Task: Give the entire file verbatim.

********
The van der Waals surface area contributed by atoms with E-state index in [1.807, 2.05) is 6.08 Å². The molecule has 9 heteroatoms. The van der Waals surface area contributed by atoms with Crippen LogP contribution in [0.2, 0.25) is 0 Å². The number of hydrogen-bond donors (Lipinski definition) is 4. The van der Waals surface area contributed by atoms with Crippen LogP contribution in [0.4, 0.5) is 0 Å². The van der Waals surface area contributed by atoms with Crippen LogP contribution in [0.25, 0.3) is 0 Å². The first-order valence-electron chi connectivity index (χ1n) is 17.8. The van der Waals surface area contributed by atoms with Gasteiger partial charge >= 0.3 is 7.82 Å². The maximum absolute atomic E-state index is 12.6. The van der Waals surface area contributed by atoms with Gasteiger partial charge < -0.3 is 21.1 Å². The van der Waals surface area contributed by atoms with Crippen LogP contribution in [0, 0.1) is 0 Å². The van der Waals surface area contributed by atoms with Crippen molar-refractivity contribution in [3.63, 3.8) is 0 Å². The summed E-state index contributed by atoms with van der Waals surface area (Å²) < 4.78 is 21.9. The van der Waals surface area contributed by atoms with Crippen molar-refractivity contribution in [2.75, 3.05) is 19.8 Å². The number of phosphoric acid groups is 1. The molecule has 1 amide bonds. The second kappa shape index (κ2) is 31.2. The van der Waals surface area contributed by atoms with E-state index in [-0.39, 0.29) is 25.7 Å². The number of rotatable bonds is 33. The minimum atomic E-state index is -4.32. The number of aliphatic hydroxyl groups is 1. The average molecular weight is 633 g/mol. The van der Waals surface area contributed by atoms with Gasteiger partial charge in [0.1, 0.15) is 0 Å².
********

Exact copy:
The van der Waals surface area contributed by atoms with E-state index in [1.807, 2.05) is 6.08 Å². The molecule has 9 heteroatoms. The van der Waals surface area contributed by atoms with Crippen LogP contribution in [0.2, 0.25) is 0 Å². The number of hydrogen-bond donors (Lipinski definition) is 4. The van der Waals surface area contributed by atoms with Crippen LogP contribution in [0.4, 0.5) is 0 Å². The van der Waals surface area contributed by atoms with Crippen LogP contribution in [0.25, 0.3) is 0 Å². The first-order valence-electron chi connectivity index (χ1n) is 17.8. The van der Waals surface area contributed by atoms with Gasteiger partial charge >= 0.3 is 7.82 Å². The maximum absolute atomic E-state index is 12.6. The van der Waals surface area contributed by atoms with Gasteiger partial charge < -0.3 is 21.1 Å². The van der Waals surface area contributed by atoms with Crippen LogP contribution in [0, 0.1) is 0 Å². The van der Waals surface area contributed by atoms with Crippen molar-refractivity contribution in [3.63, 3.8) is 0 Å². The summed E-state index contributed by atoms with van der Waals surface area (Å²) < 4.78 is 21.9. The van der Waals surface area contributed by atoms with Crippen molar-refractivity contribution in [2.75, 3.05) is 19.8 Å². The number of phosphoric acid groups is 1. The molecule has 1 amide bonds. The second kappa shape index (κ2) is 31.2. The van der Waals surface area contributed by atoms with E-state index in [-0.39, 0.29) is 25.7 Å². The number of rotatable bonds is 33. The minimum atomic E-state index is -4.32. The number of aliphatic hydroxyl groups is 1. The average molecular weight is 633 g/mol. The van der Waals surface area contributed by atoms with Gasteiger partial charge in [0.1, 0.15) is 0 Å².